A-1 Skyraider Pilot to Present at Museum Speaker Series

Retired Lt. Col. John Larrison, a pilot of some of the first A-1 Skyraider missions over Vietnam, is the next speaker in EAA’s Aviation Adventure Speaker Series. John, EAA 23138, will share stories from his missions in Vietnam and give the nitty-gritty of flying an A-1E in his presentation at the EAA Aviation Museum on Thursday, March 21, at 7 p.m.

John always dreamed of flying and loved building model airplanes in his youth, so he found it to be a natural step to study aeronautical engineering at Purdue University in his home state of Indiana. Following graduation in 1957, he got a job at Boeing as a flight test engineer for the B-52.

After a year at Boeing, John joined the United States Air Force and completed pilot training in 1959. He subsequently served as an instructor pilot in T-33s and T-37s until his deployment to Vietnam in December 1964.

John flew with the 602nd Air Commando Squadron in Bien Hoa, South Vietnam, providing close air support. The 602nd was also the first A-1 squadron deployed to Thailand for the “Sandy” search and rescue escort operations. In total, John completed 225 missions in the A-1E from 1964 to 1965.

 “The question always comes up,” John said, “Why were you flying that old Korean War propeller airplane?” It’s a question he’ll dive into during his presentation, though here’s a hint: the Geneva Accords.

The politics of the time also required the squadron to hide what their assignment really was. “The first six months [in Vietnam] we weren’t supposed to be flying combat,” explained John. “I was not flying combat illegally, they said, but I was. My cover story was I had a Vietnamese airman in the right seat – I was just training a pilot. Although, he was not a student pilot at all.”

Following the Vietnam War, John joined the Air Defense Command flying the F-101 Voodoo supersonic jet fighter, and also completed a two-year exchange tour in Canada flying the same aircraft. He eventually retired from the Department of the Air Force Inspector General in 1979.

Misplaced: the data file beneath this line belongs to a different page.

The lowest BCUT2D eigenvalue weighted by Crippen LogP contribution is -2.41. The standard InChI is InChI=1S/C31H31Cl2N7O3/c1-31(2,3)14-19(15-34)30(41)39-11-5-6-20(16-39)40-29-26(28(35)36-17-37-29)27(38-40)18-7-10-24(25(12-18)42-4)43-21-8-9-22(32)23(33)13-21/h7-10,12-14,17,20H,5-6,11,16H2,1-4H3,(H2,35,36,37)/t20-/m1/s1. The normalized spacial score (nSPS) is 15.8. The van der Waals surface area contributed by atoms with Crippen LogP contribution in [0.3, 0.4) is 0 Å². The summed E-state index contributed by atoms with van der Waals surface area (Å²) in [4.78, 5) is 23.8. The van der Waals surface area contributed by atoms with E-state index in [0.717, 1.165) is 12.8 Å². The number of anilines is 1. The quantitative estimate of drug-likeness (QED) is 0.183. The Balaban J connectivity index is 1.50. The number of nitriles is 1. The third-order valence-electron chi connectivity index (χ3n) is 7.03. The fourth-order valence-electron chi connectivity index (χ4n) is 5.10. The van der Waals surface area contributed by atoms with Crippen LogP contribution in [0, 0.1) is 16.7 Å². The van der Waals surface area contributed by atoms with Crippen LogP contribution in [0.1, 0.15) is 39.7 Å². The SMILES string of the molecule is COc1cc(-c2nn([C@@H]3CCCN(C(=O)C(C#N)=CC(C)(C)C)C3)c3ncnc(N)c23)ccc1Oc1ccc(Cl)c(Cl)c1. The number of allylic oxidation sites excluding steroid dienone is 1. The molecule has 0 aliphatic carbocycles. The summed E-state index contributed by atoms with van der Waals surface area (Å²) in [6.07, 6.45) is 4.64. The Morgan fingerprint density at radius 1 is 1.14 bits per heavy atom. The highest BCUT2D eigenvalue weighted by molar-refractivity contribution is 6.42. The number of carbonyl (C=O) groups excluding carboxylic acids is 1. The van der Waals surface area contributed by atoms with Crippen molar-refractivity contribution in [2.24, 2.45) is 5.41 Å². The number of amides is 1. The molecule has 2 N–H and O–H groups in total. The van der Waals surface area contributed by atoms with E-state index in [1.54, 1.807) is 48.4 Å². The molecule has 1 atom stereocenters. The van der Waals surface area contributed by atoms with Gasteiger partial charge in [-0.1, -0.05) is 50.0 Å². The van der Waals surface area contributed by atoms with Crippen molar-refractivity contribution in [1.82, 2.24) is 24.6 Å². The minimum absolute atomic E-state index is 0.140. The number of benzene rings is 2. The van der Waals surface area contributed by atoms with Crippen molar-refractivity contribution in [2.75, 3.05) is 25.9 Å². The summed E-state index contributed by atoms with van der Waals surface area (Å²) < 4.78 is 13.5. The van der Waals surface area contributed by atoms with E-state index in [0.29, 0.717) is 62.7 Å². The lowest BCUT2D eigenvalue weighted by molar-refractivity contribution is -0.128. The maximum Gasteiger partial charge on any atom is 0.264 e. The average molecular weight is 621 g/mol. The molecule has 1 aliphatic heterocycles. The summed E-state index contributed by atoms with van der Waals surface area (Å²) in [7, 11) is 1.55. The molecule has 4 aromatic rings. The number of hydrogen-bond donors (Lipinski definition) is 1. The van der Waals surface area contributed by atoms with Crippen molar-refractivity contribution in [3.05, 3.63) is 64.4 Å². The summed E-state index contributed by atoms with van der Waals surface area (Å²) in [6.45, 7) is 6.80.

John looks back fondly at his time flying the A-1E. “It was a lot of fun. I considered it one of the best airplanes,” he said. “When I retired, I didn’t fly for almost 15 years because I didn’t want to fly a light airplane.” After retirement, he started working with jewelry and casting metal. A local WWI aircraft restorer and builder came to him when he needed some aircraft parts cast, and that’s when the flying bug bit John once again.

“I bought an RV-8, and that’s my little A-1,” John joked. “The RV-8 is fast and fully acrobatic, which is what I wanted. It flies at the same speed that the A-1 did at about 155 knots, and it’s a taildragger!” After 15 years of recreational flying and doing his own maintenance, he sold his RV-8 only just a couple months ago.

John is currently a key member of the A-1 Skyraider Association, hosting reunions, organizing communication between group members, and preserving stories from the Vietnam War. “When I first came back from Vietnam, all the anti-war stuff was going on,” he explained. “My good friend and I took an oath: We will talk to any group that wants to hear what we really were doing and why we were doing it. It really wasn’t as bad as you think it was.”

Thursday’s presentation is free for EAA members and youths, and just $5 for nonmembers.

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